Fig. 3 Low-latency, high-precision visual sensitivity estimation.

2.1.4 Highly parallel processing

Video encoding is composed of multiple processing steps whose characteristics differ significantly from one another ― such as motion estimation, transformation, and quantization. NEC’s proprietary highly parallel processing algorithms5)6)7) can optimally use graphics processing units (GPUs) according to characteristics of the processing being performed. We also have the know-how to maximize the operation rate of each processor even when processing assignments for each region in the image plane are changed, by allocating tasks optimally between heterogeneous processors in central processing units (CPUs) and GPUs (Fig. 4).

Fig. 4 High-speed video encoding through CPU/GPU coordination.

2.2 NEC’s products and contribution to society

2.2.1 Distribution encoder

Following advances in 4K/8K camera and display technology, the first 4K test broadcasting system was launched in June 2014 via communications satellite (CS). The system went live in December 2018 with full-scale 4K/8K broadcasting launched via broadcast satellite (BS) and 110-degree CS.

NEC’s 4K/8K distribution encoder complies with the HEVC operation standard and ensures high image quality even at a high compression ratio8) by applying the NEC-original technology discussed above. Capable of faithfully reproducing detailed patterns as shown in Fig. 5, NEC’s 4K/8K distribution encoder played a significant role in NEC’s 4K/8K UHD broadcasting equipment’s winning the 30th Radio Achievement Award given by the Minister for Internal Affairs and Communications, which described it as a key component of the new 4K/8K satellite broadcasting system that offers end-users a video experience characterized by a true-to-life “being there” feeling9).

Fig. 5 Offering a video experience with “being there” feeling (4K/8K broadcasting).

2.2.2 Video material transmission codec

A video material transmission codec is used for transmitting video material from a shooting location to a broadcast station in combination with a field pickup unit (FPU) that serves as a wireless station for broadcast operation. Inevitably, due to the basic operation properties of the codec, there will be cases where low latency is required ― such as conversations during a live broadcast or switching video feeds during a live sports broadcast such as a golf tournament, for instance, where both wired and wireless transmission are used (Fig. 6).

Fig. 6 Why low latency is needed in video material transmission.

NEC’s video material transmission codec brings into balance the high image quality required for video transmission applications and the industry’s lowest-level latency10)11).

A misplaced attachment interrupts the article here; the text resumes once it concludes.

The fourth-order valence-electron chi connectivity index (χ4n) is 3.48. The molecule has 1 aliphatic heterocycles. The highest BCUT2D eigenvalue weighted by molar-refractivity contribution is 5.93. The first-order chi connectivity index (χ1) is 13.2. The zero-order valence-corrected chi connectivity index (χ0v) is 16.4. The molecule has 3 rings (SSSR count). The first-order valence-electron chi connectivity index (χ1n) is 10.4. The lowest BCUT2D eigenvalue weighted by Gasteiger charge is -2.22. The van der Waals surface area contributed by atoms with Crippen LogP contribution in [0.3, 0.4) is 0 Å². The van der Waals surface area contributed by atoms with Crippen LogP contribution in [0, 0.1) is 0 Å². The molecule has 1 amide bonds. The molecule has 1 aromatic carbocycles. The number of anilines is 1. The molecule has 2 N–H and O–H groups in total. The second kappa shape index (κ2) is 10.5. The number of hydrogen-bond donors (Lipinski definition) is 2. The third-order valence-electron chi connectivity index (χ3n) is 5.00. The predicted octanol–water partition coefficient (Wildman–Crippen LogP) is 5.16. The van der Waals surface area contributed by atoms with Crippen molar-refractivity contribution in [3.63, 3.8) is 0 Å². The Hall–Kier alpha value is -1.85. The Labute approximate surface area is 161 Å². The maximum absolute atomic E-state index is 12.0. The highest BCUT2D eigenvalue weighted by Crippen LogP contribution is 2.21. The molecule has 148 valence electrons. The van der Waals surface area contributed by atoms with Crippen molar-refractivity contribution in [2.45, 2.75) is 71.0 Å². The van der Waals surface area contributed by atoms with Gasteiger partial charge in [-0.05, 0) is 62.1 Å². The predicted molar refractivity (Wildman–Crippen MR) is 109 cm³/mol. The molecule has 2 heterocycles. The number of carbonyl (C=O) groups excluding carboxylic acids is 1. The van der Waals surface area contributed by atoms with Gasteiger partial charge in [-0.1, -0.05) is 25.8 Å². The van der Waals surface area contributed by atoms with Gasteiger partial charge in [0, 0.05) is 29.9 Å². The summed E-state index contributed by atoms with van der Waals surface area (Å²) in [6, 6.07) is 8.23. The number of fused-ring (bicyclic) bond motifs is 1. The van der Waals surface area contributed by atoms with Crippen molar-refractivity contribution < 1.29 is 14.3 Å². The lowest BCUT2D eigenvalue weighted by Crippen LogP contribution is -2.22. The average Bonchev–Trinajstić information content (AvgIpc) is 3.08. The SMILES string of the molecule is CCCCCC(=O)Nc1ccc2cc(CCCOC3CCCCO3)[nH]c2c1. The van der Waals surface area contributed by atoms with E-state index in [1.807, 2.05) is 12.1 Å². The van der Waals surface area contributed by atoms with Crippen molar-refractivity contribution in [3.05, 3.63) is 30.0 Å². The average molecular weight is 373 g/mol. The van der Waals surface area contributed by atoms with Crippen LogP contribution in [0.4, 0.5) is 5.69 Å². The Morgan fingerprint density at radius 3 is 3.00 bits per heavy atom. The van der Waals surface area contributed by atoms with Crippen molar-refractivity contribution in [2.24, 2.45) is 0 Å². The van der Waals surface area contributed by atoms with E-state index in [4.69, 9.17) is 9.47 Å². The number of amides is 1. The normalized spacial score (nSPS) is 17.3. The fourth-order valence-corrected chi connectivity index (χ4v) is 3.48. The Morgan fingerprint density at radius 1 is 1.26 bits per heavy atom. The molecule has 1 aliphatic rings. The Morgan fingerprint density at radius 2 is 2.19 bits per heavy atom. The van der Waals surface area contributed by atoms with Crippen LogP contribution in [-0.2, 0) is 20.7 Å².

Because NEC’s video material transmission codec has rendered low latency and high image quality compatible, it has contributed to the effective utilization of frequency bands when FPU frequency bands were switched from 700 MHz to 1.2/2.3 GHz. As a result, NEC was awarded the 28th Radio Achievement Award12) by the Chairman of the Board of ARIB.

3. Changes in the Broadcasting Environment and NEC’s Recent Activities

3.1 Changes in the broadcasting environment

In this section, we will examine NEC’s response to various changes in the broadcasting environment.

3.1.1 Lifestyle changes

Over the past decade or so, smartphone technology has accelerated at an incredible pace and penetration is now worldwide. Accompanied by flat-rate service packages, and, most recently, the impact of the COVID-19 pandemic, this has resulted in a massive shift in how users access video content. For conventional broadcasters, the need to transform themselves into Internet businesses has never been more urgent.

3.1.2 Technology changes

Various broadcasting technologies previously accessible only via dedicated equipment are now becoming widely available thanks to the development of IP-based transmission of broadcasting-quality video13), the development and widespread use of general-purpose computing triggered by deep learning, and the development of cloud services.

3.1.3 Policy changes

The progress in international standards and full-fledged dissemination of 5G will accelerate integration of broadcasting and communications and availability of universal services.

3.2 Broadcasters move onto the Internet businesses and initiate DX of their operations

When broadcasters simulcast their content on the Internet, some footage may need to be replaced by preregistered still images if potential copyright issues exist. By making this process highly reliable and fully automatic, we believe we can support both the digital transformation (DX) of that particular application and the broadcaster’s transition to the Internet more broadly.